Embroider:to ornament with needlework or to form with needlework.
Inspired by the embroidered details found throughout India, many of our graphics this season have a touch of embroidery on them. Our Kingfisher and Rohira Appliqué Graphic Tees for her and Hathi Graphic Tee for him are just a few of the embroidered designs you’ll find in our first delivery. Now we’re asking your little citizens to join in on the fun!
Mandala means “circle” in Sanskrit and is a spiritual and ritual symbol in Hinduism and Buddhism, representing the Universe. It has been said that creating mandalas helps stabilize, integrate and re-order inner life.
We designed this mandala in hopes that you and your little citizens will decorate it over and over again. In India, mandalas are made of many different types of objects. We’ve gathered household items to create a few different types mandalas ourselves!
What will you come up with? Share it with us using #MakeAMandala on Instagram.
Over our travels, we have been inspired by dragon folklore and symbolism that is revered in many Asian cultures. Though their physical appearance may differ from country to country, the dragons legend is consistent throughout. They are the symbol of power, strength and good luck. Chinese dragons are also closely associated with water. They are said to reside in rivers, lakes and oceans. Ancient Korean folklore suggests that dragons are capable of speaking and understanding emotions such as kindness, devotion and gratitude. Japanese dragons are much like Chinese in appearance and are connected to Buddhism and thought to live in the ponds and lakes near temples.
During the celebrations for the Chinese New Year, which begins on February 19th, 2015, you will see many dragons, especially in parades where people dance with large dragon figures. Here is a craft activity to recreate a dragon, like the one shown in our Daring Dragon Double Decker Tee, that you can share with little citizens to help them explore the ancient Asian mythology.
What You’ll Need to Draw a Dragon:
-1 sheet of white paper
-colored pencils or crayons
We love learning different ways of designing textiles. We feel deeply connected to the ancient Japanese dye technique called Shibori. Shibori comes from the Japanese verb root shiboru, “to wring, squeeze, press.” Dyeing cloth with a Shibori technique requires folding, crumpling, stitching and twisting the cloth to create the design pattern you hope to achieve. What we all love about the Shibori technique (besides the lovely Tea favorite indigo hue!) is the mystery around the process – you never know what type of design you have made until it is done. Learn how to make your own shibori dyed fabrics below!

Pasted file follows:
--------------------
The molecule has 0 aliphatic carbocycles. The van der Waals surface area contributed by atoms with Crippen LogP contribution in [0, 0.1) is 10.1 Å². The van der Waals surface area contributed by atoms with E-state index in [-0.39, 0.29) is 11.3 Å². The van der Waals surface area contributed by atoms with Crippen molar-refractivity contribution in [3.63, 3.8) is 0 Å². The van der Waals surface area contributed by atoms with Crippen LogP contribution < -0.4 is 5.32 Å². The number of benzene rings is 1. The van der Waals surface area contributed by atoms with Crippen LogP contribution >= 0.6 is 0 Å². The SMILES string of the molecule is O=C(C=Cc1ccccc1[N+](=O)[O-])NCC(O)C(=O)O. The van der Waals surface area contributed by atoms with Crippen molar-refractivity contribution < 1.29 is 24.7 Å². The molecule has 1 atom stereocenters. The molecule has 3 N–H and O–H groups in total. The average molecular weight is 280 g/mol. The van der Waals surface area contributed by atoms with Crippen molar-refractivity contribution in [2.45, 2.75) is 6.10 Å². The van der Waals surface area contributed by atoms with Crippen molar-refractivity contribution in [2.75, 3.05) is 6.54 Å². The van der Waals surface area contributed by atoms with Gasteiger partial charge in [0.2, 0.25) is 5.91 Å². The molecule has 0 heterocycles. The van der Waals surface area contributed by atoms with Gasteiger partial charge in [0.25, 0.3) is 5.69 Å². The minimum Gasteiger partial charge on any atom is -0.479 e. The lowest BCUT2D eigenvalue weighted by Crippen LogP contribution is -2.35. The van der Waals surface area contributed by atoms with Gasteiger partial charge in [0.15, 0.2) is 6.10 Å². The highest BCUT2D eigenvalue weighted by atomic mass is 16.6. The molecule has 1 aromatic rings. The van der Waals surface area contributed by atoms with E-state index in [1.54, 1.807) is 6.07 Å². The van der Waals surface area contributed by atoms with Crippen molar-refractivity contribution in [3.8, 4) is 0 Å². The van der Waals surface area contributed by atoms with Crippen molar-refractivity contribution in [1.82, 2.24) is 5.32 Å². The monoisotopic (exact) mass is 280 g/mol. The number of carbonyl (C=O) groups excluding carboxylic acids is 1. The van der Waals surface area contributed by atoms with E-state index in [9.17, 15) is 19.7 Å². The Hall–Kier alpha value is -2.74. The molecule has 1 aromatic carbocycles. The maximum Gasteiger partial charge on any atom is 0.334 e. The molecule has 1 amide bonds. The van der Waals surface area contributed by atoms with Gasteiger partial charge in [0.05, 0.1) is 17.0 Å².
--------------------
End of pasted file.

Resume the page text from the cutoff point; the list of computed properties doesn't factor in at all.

What You’ll Need:
– An indigo dyeing kit like this one or indigo dye, wood blocks, rubber bands and rubber gloves
– T-shirts, cloth napkins, towels or any other fabric you wish to dye. Cotton responds best to dye.
– Two large containers, one for the dye, one for water.
– Newspaper or plastic to protect the surfaces around you
With the holiday season in full swing, we know many of you might be looking forward to spending a day at home. No need to get out of your pajamas. Take a day to relax and reconnect with your family! Here are some fun indoor activities you can enjoy that don’t involve a TV!
Musical Instruments That Won’t Give You A Headache
Homemade instruments don’t have to involve pots and pans and a lot of noise! Make these easy and soothing shakers and let you kids put on a show! Have them help you make put them together and teach them how to shake to a song!
What You Need:
– Tin cans, cleaned and the labels taken off
-Balloons with the end cut off
-Rice or beans
Instructions: Find some empty tin cans in your recycling and clean them out thoroughly. Fill them 1/3 of the way with rice or beans. Cut a balloon so that you can fit it tightly over the tin can. Place it on the can and secure it tightly with a rubber band. Put on a song or sing a well known tune and let them take the stage!
What you will need:
Painted canvas (we used 12 x 24 in)
Various colors of card stock or poster board
Many shapes in different sizes and colors from cut from card stock (you can use a stencil or trace things from common household items. A hole puncher is great for the eyes!)
Take a picture of your child’s completed Tea Collection activity book picture and send it to us at firstname.lastname@example.org with “Activity Book Entry” in the subject line. We pick one winner each month to receive a $100 Tea gift certificate.